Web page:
Hiring slowed down in May with only a 9.1% rise in employment indicating a slower economic recovery. Last month, nonfarm payrolls rose 54,000. Growth is also constrained by supply disruption after Japan’s disasters. Still analysts believe the economy will not head back into a recession as high gasoline prices are believed to be only temporary. The weak report indicated a slowdown in economic momentum affected further by consumer spending and manufacturing data. The hiring report had no clear impact caused by tornadoes and flooding in the Midwest and South said the Labor Department.
The situation along with slow growth abroad affected President Obama whose re-election chances in 2012 could rely on the economy’s state. Obama acknowledged the economy’s sorry state and said healing may take some time. He said there are still some headwinds coming. Lately it’s been high gas prices, then the economic disruptions after Japan’s tragedy.
First quarter spending was hurt by high gasoline prices. Economic growth stayed at a 1.8% annual pace after the 3.1% rate at the end of 2010. Wal-Mart CEO Mike Duke said paycheck cycle has never been more emphasized. The weak hiring prompted the talk that the Federal Reserve may need to stretch its purchasing program due to end this month. However, central bank officials have made it difficult for monetary policy easing. The White House and lawmakers talk about ways to cut U.S. spending while raising the debt limit and the deal is not final in leading the economy on its own. Without progress by mid-July in raising a debt cap of $14.3 trillion, Moody’s may reduce America’s credit rating. House of Representatives Speaker John Boehner said the jobs report shows the White House it’s time to get serious about cutting spending.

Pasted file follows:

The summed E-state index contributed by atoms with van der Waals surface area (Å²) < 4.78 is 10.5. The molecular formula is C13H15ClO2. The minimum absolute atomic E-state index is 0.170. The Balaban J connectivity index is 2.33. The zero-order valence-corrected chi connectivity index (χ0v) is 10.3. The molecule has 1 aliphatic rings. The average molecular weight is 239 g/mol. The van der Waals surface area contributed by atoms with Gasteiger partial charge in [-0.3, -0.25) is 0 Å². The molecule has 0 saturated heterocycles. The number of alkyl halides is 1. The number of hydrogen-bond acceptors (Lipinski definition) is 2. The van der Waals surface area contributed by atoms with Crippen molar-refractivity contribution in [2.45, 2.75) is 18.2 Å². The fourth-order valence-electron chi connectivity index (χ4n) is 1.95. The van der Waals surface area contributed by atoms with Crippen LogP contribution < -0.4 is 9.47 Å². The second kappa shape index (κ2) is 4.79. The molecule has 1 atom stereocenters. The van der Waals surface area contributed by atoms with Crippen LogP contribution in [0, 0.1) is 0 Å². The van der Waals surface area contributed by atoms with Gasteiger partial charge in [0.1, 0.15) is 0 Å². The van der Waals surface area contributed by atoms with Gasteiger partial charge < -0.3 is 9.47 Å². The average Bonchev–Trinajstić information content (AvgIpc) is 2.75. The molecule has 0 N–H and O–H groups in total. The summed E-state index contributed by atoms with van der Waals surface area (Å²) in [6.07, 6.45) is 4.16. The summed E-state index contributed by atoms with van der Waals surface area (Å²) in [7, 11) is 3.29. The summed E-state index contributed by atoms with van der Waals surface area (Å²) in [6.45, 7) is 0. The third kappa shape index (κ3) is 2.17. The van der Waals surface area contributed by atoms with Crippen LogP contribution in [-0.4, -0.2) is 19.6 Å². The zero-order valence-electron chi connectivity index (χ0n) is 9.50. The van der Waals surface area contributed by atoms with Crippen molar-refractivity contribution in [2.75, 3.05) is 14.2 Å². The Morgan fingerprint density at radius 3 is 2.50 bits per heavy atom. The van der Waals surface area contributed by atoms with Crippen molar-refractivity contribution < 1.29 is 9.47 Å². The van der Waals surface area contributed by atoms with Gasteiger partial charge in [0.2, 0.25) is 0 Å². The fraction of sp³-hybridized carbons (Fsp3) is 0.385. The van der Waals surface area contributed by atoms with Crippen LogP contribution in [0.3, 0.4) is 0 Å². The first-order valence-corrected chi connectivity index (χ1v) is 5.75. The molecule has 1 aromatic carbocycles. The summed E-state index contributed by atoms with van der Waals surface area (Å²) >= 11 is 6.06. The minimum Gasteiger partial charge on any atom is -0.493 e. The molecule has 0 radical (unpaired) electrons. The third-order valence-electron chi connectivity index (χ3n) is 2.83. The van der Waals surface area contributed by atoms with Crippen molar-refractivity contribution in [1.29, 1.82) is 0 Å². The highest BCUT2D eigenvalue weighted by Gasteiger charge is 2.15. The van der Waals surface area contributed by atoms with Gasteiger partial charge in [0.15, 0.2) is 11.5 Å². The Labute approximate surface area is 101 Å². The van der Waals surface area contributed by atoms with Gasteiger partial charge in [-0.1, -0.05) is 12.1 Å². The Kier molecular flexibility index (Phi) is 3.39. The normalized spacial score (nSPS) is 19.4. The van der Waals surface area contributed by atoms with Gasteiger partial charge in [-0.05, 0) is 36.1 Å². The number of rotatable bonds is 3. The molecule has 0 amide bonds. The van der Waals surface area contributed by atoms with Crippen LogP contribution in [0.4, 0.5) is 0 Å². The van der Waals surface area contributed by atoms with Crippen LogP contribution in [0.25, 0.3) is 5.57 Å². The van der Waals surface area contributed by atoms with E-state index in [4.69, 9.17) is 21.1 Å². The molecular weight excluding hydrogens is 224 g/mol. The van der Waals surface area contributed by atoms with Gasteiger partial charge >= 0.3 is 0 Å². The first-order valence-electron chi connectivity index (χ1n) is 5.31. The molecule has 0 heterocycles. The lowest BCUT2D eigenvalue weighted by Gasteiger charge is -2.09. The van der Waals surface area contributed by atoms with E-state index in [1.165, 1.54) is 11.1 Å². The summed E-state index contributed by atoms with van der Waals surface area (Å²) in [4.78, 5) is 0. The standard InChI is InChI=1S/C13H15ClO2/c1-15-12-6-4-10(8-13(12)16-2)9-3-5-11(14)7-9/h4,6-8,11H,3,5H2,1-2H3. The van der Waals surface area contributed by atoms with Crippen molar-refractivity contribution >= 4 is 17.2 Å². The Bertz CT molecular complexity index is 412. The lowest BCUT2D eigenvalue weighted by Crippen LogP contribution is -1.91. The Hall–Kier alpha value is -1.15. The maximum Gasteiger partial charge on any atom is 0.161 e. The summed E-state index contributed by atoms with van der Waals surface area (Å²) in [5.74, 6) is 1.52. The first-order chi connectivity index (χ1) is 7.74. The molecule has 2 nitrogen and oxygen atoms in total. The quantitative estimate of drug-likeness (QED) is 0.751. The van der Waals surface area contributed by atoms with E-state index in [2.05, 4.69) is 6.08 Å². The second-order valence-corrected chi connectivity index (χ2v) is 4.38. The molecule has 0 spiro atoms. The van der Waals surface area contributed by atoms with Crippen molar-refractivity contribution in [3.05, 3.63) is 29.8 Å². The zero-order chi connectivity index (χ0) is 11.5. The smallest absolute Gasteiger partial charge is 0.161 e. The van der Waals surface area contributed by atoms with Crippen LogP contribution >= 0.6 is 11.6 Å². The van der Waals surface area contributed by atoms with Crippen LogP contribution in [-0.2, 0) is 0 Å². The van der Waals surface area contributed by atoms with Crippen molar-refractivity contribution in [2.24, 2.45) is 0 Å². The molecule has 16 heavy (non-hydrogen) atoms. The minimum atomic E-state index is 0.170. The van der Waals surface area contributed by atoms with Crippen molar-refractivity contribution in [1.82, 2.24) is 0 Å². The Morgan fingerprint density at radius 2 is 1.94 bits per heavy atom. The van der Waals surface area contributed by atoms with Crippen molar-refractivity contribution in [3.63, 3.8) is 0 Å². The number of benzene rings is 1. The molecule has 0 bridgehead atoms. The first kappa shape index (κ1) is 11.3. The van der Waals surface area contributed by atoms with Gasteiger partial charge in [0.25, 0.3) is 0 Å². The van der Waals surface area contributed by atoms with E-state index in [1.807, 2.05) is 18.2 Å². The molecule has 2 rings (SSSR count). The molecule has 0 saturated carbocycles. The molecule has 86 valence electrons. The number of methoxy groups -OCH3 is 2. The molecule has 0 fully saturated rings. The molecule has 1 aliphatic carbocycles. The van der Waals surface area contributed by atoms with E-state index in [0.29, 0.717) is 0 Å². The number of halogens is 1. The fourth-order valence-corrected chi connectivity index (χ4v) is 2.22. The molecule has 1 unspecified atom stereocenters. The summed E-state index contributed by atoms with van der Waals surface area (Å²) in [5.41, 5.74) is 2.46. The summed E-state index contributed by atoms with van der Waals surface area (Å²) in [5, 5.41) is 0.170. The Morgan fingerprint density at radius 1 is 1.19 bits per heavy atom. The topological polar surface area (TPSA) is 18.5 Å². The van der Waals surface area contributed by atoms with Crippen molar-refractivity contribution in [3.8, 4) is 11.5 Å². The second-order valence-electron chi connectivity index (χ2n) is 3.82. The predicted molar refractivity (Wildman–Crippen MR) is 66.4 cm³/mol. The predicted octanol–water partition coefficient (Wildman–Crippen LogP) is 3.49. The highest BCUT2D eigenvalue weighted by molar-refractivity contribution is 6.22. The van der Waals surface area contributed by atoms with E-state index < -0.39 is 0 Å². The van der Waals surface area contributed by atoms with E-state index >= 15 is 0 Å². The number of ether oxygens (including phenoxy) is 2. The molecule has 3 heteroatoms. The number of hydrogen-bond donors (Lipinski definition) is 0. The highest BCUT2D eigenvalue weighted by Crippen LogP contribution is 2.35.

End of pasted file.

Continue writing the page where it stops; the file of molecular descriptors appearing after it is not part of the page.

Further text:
U.S. stocks suffered a 5th week of lows and the dollar was at its lowest versus the Swiss franc. Traders may be inclined to believe the economic slowdown will prompt the central bank to maintain interest rates near zero as treasury debt prices and interest rate futures rose. The feed is expected to hold interest rates for the year. Most economists don’t believe there’ll be an increase before the 2nd half of next year. Growth report in services sectors boosted belief that the economy is not about to plunge. Services sector index grew from April’s 52.8 to 54.6 in May, same with employment and orders, said the Institute for Supply Management. Private sector carried the responsibility of job creation but only added 83,000 jobs last month. Government payrolls were down for the 7th month. March job creation was only 39,000 while with private hiring at 175,000, May payrolls were seen to rise 150,000.
Only a very small portion of the 8 million jobs lost in the recession were regained and economists want to see a payroll growth of 300,000 monthly to say progress is being made. There are 13.9 million unemployed in the U.S. April’s unemployment rate was at 9.0%. J.H. Cohn’s Patrick O’Keefe said there was very little in the report that suggested the household sector has any reason to become more confident in the recovery and that in itself does not augur well for a future acceleration.
Private services sector’s employment was up only 80,000 from April’s 213,000. May payrolls were hampered by leisure, hospitality and retail drops. Factory employment contracted -a first since October. But construction was gaining for 4 months. An average work week was held at 34.4 hours and wage inflation was signaled by a 6 cents rise in average hourly earnings.